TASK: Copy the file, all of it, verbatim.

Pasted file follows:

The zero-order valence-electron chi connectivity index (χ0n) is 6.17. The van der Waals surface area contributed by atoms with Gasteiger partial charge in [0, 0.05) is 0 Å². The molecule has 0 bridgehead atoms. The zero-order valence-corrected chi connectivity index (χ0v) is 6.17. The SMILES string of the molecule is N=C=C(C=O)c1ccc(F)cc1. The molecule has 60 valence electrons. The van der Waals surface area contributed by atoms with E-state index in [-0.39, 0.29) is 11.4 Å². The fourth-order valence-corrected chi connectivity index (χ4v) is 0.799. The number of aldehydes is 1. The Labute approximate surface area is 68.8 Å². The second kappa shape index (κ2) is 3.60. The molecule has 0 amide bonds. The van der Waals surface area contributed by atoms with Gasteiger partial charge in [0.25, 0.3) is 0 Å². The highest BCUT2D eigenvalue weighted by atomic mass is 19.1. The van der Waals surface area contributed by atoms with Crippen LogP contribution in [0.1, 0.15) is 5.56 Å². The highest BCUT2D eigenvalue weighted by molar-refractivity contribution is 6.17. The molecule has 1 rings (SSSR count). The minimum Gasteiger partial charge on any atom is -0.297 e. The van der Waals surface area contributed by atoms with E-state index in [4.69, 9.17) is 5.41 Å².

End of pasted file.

The zero-order valence-electron chi connectivity index (χ0n) is 6.17. The van der Waals surface area contributed by atoms with Gasteiger partial charge in [0, 0.05) is 0 Å². The molecule has 0 bridgehead atoms. The zero-order valence-corrected chi connectivity index (χ0v) is 6.17. The SMILES string of the molecule is N=C=C(C=O)c1ccc(F)cc1. The molecule has 60 valence electrons. The van der Waals surface area contributed by atoms with E-state index in [-0.39, 0.29) is 11.4 Å². The fourth-order valence-corrected chi connectivity index (χ4v) is 0.799. The number of aldehydes is 1. The Labute approximate surface area is 68.8 Å². The second kappa shape index (κ2) is 3.60. The molecule has 0 amide bonds. The van der Waals surface area contributed by atoms with Gasteiger partial charge in [0.25, 0.3) is 0 Å². The highest BCUT2D eigenvalue weighted by atomic mass is 19.1. The van der Waals surface area contributed by atoms with Crippen LogP contribution in [0.1, 0.15) is 5.56 Å². The highest BCUT2D eigenvalue weighted by molar-refractivity contribution is 6.17. The molecule has 1 rings (SSSR count). The minimum Gasteiger partial charge on any atom is -0.297 e. The van der Waals surface area contributed by atoms with E-state index in [4.69, 9.17) is 5.41 Å².